12 Feb 2024

Be My Valentine

Valentine’s Day has a long history. Its origins have been traced back to the Roman celebration of Lupercalia on 15 February, a fertility festival dedicated to Faunus, the Roman god of agriculture and to the mythical founders of Rome, Romulus and Remus.

This pagan rite was outlawed by early Christians by the end of the 5th century, when the pope declared 14 February St Valentine’s Day, named after a 3rd-century Roman priest who had apparently been arrested for giving aid to prisoners, fell in love with his jailer’s daughter and was subsequently martyred.

St Valentine’s Day became associated with traditions of courtly love in the Middle Ages; the first recorded ‘Valentine’ was a poem written by Charles, Duke of Orleans, after his capture at the Battle of Agincourt. It was a popular belief that 14 February was the beginning of the birds’ mating season, reinforcing the connection of this day with ideas of romance. Geoffrey Chaucer celebrated this romantic tradition in his 1375 poem The Parliament of Fowles:

For this was Seynt on Valentine’s Day
When every foul cometh there to choose his mate.”

For centuries, the tradition was marked by the sending of handwritten notes and poems, but it was not until the early 19th century, when paper became more affordable and new printing techniques were developed, that the Valentine’s card became a phenomenon.

A decisive event in the history of Valentine’s Day was the introduction of the Penny Post on 10 January 1840. Posting mass-produced cards was now affordable and within a year, 400,000 Valentines were posted; in 1871 1.2 million Valentines were processed by the General Post Office in London. Valentines, generally sent anonymously, were a permissible way for people to express their emotions at a time when direct expressions of feeling were strictly discouraged.

Many lovers eschewed mass-produced cards and chose to make their own, using lace, ribbon, silk flowers and gold and silver appliqué. Apart from flowers (an entire ‘language’, which every Victorian would have understood), Victorian Valentines often feature churches and church spires, symbolising fidelity and honourable intentions.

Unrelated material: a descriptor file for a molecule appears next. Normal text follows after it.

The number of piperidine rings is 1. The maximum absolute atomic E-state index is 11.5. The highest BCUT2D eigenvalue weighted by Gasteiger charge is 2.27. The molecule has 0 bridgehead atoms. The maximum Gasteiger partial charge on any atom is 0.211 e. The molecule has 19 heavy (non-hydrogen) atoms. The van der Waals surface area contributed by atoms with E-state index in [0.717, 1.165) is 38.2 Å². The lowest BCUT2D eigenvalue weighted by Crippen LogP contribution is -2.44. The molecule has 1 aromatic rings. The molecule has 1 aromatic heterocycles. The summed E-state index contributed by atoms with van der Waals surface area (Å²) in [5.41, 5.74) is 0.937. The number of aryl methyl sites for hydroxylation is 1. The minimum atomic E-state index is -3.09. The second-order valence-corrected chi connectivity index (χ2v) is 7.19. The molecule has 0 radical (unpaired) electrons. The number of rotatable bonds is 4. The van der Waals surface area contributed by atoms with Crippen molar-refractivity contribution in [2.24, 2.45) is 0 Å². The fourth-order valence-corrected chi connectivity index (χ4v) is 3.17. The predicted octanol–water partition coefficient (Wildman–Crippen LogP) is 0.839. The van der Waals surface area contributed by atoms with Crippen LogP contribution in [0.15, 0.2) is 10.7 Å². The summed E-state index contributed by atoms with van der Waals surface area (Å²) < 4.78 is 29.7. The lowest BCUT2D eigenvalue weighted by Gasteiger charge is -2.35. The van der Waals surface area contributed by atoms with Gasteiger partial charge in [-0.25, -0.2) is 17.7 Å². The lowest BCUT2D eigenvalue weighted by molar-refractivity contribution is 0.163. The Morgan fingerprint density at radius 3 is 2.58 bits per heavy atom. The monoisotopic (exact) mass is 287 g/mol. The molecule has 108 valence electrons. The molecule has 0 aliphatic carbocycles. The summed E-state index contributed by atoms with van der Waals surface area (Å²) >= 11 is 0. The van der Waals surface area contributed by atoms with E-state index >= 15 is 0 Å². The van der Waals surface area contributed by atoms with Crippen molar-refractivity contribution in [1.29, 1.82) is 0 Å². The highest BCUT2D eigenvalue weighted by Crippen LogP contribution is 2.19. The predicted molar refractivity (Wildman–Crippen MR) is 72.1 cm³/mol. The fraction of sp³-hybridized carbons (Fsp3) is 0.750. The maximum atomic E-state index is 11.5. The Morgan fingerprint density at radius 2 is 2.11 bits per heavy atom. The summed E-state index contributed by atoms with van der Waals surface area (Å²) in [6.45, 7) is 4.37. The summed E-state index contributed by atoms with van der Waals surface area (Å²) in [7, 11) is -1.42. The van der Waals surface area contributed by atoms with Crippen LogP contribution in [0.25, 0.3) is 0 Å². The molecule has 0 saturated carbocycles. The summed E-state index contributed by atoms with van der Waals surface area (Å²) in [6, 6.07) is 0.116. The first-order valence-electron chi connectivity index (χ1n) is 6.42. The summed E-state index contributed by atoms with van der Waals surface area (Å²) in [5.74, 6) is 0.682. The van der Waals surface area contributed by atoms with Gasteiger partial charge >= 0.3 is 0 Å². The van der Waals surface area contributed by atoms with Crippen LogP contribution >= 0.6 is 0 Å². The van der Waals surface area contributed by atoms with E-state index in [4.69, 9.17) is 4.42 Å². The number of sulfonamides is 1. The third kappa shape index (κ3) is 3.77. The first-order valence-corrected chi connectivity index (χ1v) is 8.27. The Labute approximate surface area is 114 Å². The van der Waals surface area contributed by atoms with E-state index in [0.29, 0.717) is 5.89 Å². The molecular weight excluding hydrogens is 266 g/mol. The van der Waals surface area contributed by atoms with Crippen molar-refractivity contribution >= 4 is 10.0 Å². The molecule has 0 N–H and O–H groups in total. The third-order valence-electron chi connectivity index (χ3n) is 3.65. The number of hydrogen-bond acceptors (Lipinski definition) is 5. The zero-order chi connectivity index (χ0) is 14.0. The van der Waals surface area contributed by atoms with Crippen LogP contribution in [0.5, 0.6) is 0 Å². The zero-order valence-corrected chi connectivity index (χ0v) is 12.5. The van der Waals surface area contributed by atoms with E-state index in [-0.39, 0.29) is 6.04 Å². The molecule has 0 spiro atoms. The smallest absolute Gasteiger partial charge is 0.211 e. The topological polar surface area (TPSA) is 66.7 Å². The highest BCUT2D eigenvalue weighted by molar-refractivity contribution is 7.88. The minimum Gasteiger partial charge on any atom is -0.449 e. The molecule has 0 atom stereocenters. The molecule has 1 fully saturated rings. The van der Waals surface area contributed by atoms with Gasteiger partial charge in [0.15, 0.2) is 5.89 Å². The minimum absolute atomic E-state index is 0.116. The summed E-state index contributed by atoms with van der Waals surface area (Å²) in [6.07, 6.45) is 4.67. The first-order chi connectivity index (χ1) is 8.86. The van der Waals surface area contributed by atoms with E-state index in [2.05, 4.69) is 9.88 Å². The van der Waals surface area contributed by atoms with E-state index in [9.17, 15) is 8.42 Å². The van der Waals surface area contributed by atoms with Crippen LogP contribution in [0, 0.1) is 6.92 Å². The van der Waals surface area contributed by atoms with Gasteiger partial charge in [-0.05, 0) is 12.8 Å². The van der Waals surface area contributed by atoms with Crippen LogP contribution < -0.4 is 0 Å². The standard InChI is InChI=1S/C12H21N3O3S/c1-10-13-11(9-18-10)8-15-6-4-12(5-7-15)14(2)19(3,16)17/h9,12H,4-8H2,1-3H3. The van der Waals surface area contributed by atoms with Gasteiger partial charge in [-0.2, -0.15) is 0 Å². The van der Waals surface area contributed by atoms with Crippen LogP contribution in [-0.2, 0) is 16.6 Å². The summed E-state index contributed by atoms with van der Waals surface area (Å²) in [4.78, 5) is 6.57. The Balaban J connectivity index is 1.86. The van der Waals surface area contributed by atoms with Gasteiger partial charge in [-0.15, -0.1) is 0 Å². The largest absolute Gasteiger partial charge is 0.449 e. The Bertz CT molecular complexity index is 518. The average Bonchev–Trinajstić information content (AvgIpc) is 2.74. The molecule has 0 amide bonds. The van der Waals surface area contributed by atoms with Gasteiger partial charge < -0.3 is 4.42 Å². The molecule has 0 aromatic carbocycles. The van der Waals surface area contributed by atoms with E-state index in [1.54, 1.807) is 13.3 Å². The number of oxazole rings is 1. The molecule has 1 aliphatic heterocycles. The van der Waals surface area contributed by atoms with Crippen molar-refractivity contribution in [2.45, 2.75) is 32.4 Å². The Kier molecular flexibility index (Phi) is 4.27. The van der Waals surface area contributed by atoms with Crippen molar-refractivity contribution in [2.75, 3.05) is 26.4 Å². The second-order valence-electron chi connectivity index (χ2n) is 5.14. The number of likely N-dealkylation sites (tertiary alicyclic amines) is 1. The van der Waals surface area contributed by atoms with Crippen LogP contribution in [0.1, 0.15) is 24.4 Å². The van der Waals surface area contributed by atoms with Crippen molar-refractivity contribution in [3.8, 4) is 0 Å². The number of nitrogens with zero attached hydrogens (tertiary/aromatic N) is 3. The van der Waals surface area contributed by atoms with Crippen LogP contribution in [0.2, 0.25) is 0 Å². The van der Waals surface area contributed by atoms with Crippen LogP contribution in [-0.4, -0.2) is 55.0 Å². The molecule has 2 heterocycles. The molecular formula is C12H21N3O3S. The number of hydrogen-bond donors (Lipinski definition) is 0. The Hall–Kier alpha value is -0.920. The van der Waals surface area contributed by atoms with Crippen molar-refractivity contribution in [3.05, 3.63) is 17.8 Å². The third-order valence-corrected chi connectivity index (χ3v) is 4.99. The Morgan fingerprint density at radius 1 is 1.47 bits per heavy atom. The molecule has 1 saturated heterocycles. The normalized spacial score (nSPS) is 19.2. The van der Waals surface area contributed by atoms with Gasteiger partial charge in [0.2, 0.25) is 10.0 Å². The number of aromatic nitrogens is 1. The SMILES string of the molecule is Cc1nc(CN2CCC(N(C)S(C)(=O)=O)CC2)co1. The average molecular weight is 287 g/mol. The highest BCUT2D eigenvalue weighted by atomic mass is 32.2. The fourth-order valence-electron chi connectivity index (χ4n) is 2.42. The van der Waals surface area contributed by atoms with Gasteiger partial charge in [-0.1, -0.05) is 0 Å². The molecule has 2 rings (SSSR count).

The fact that these cards were sent anonymously unleashed a more sinister tendency. So called ‘vinegar Valentines’ were poisonous notes, often with appropriately grotesque illustrations, which defamed rivals, or unleashed criticism and insults at their targets.

Sending cards is not the only custom associated with Valentine’s Day. It is traditional to give flowers on 14th February, in particular red roses.  Blood red has long symbolised love and passion. In Roman mythology Venus, the goddess of love, gave a red rose to Adonis, the god of love.

Chocolate owes its roots to Aztec Mexico, where it was believed to be an aphrodisiac, and chocolates are a popular Valentine’s Day gift. In the mid-19th century Cadbury’s created a heart-shaped box of chocolates, but did not patent this original idea, which was soon widely adopted.

Valentine's Day Etiquette

Valentine’s Day is an opportunity for the romantically inclined to celebrate love and relationships. It is wise to be relaxed about the whole thing but take your cue from your beloved. Be wary of those who noisily deride Valentine’s Day, only to be furious when they find themselves present-less and card-less come the big day.

For the unattached, anonymous cards have their own pitfalls: you run the risk of being seen as either too feeble to come forward in person or, worse, as a stalker. Unless you are an incurable romantic – and a patient one at that – there is no need to wait for Valentine’s Day to reveal your feelings for someone.

 If you are in the business of gift-giving, either be prepared to spend serious cash on beautiful flowers or opt for something more imaginative. A thoughtless offering is worse than nothing at all.

Some venues insist on offering themed menus, but unless your Valentine’s Day date expects it, restaurants are generally best avoided – the pressure can be stifling and the manufactured romance can feel somewhat tawdry.

Consider organising a cosy dinner for two at home. You can decorate the table with beautiful flowers and create a seductive ambience with well-dimmed lamps or candles. You do not have to create a complex meal; simply focus on a signature dish that you are confident you can concoct with a minimum of anxiety, and focus instead on plenty of treats – nuts and figs, chocolates and fine wine.

Whether you’re eating in a restaurant or at home, beware foods that are difficult to eat. Most people don’t look very seductive when they’re trying to manage a plate of slippery spaghetti or dissecting a bony fish. Don’t serve food that requires concentration; your focus should be on each other, not your plate.

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